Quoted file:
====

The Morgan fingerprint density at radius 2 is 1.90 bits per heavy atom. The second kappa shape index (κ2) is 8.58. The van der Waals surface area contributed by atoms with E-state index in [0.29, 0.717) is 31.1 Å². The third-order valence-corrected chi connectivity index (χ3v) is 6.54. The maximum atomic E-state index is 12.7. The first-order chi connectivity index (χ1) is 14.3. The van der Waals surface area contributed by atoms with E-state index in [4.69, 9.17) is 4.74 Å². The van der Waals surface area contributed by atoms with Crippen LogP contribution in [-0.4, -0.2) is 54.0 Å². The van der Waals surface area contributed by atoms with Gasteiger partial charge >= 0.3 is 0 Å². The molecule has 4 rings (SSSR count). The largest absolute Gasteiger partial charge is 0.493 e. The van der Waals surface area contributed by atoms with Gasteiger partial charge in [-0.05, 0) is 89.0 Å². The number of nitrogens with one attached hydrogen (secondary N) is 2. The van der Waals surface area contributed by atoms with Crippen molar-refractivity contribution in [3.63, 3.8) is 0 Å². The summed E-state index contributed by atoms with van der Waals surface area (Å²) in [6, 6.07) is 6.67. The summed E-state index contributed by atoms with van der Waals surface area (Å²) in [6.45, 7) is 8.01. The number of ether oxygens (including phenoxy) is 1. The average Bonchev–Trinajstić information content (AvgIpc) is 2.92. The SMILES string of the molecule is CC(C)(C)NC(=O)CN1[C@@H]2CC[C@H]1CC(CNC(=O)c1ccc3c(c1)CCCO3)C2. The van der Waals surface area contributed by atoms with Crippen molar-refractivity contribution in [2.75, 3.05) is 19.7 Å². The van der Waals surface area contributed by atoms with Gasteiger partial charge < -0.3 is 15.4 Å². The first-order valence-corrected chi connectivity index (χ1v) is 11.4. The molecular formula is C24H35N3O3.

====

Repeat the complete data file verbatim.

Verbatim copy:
The Morgan fingerprint density at radius 2 is 1.90 bits per heavy atom. The second kappa shape index (κ2) is 8.58. The van der Waals surface area contributed by atoms with E-state index in [0.29, 0.717) is 31.1 Å². The third-order valence-corrected chi connectivity index (χ3v) is 6.54. The maximum atomic E-state index is 12.7. The first-order chi connectivity index (χ1) is 14.3. The van der Waals surface area contributed by atoms with E-state index in [4.69, 9.17) is 4.74 Å². The van der Waals surface area contributed by atoms with Crippen LogP contribution in [-0.4, -0.2) is 54.0 Å². The van der Waals surface area contributed by atoms with Gasteiger partial charge >= 0.3 is 0 Å². The molecule has 4 rings (SSSR count). The largest absolute Gasteiger partial charge is 0.493 e. The van der Waals surface area contributed by atoms with Gasteiger partial charge in [-0.05, 0) is 89.0 Å². The number of nitrogens with one attached hydrogen (secondary N) is 2. The van der Waals surface area contributed by atoms with Crippen molar-refractivity contribution in [3.63, 3.8) is 0 Å². The summed E-state index contributed by atoms with van der Waals surface area (Å²) in [6, 6.07) is 6.67. The summed E-state index contributed by atoms with van der Waals surface area (Å²) in [6.45, 7) is 8.01. The number of ether oxygens (including phenoxy) is 1. The average Bonchev–Trinajstić information content (AvgIpc) is 2.92. The SMILES string of the molecule is CC(C)(C)NC(=O)CN1[C@@H]2CC[C@H]1CC(CNC(=O)c1ccc3c(c1)CCCO3)C2. The van der Waals surface area contributed by atoms with Crippen molar-refractivity contribution in [2.75, 3.05) is 19.7 Å². The van der Waals surface area contributed by atoms with Gasteiger partial charge < -0.3 is 15.4 Å². The first-order valence-corrected chi connectivity index (χ1v) is 11.4. The molecular formula is C24H35N3O3.